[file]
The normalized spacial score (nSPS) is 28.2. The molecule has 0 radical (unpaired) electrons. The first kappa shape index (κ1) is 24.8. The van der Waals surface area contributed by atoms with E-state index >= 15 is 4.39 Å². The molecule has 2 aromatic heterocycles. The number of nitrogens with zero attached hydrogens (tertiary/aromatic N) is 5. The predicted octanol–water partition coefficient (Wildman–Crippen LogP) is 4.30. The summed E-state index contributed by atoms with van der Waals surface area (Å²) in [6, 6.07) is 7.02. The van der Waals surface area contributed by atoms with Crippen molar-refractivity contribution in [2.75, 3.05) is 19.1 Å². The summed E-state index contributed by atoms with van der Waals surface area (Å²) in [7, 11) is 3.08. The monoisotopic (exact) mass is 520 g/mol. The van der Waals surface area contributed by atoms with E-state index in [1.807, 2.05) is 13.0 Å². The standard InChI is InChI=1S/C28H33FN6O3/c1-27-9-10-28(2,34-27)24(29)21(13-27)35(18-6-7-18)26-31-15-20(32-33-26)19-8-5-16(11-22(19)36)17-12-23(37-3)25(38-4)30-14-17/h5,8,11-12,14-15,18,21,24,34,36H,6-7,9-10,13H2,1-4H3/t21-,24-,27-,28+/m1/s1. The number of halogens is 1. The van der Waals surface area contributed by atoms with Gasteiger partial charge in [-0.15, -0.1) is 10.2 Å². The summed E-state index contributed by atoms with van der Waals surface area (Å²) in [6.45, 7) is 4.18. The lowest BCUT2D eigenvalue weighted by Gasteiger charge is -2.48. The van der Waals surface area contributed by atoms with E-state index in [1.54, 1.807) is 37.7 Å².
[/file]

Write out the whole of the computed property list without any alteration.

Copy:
The normalized spacial score (nSPS) is 28.2. The molecule has 0 radical (unpaired) electrons. The first kappa shape index (κ1) is 24.8. The van der Waals surface area contributed by atoms with E-state index >= 15 is 4.39 Å². The molecule has 2 aromatic heterocycles. The number of nitrogens with zero attached hydrogens (tertiary/aromatic N) is 5. The predicted octanol–water partition coefficient (Wildman–Crippen LogP) is 4.30. The summed E-state index contributed by atoms with van der Waals surface area (Å²) in [6, 6.07) is 7.02. The van der Waals surface area contributed by atoms with Crippen molar-refractivity contribution in [2.75, 3.05) is 19.1 Å². The summed E-state index contributed by atoms with van der Waals surface area (Å²) in [7, 11) is 3.08. The monoisotopic (exact) mass is 520 g/mol. The van der Waals surface area contributed by atoms with E-state index in [1.807, 2.05) is 13.0 Å². The standard InChI is InChI=1S/C28H33FN6O3/c1-27-9-10-28(2,34-27)24(29)21(13-27)35(18-6-7-18)26-31-15-20(32-33-26)19-8-5-16(11-22(19)36)17-12-23(37-3)25(38-4)30-14-17/h5,8,11-12,14-15,18,21,24,34,36H,6-7,9-10,13H2,1-4H3/t21-,24-,27-,28+/m1/s1. The number of halogens is 1. The van der Waals surface area contributed by atoms with Gasteiger partial charge in [-0.15, -0.1) is 10.2 Å². The summed E-state index contributed by atoms with van der Waals surface area (Å²) in [6.45, 7) is 4.18. The lowest BCUT2D eigenvalue weighted by Gasteiger charge is -2.48. The van der Waals surface area contributed by atoms with E-state index in [1.54, 1.807) is 37.7 Å².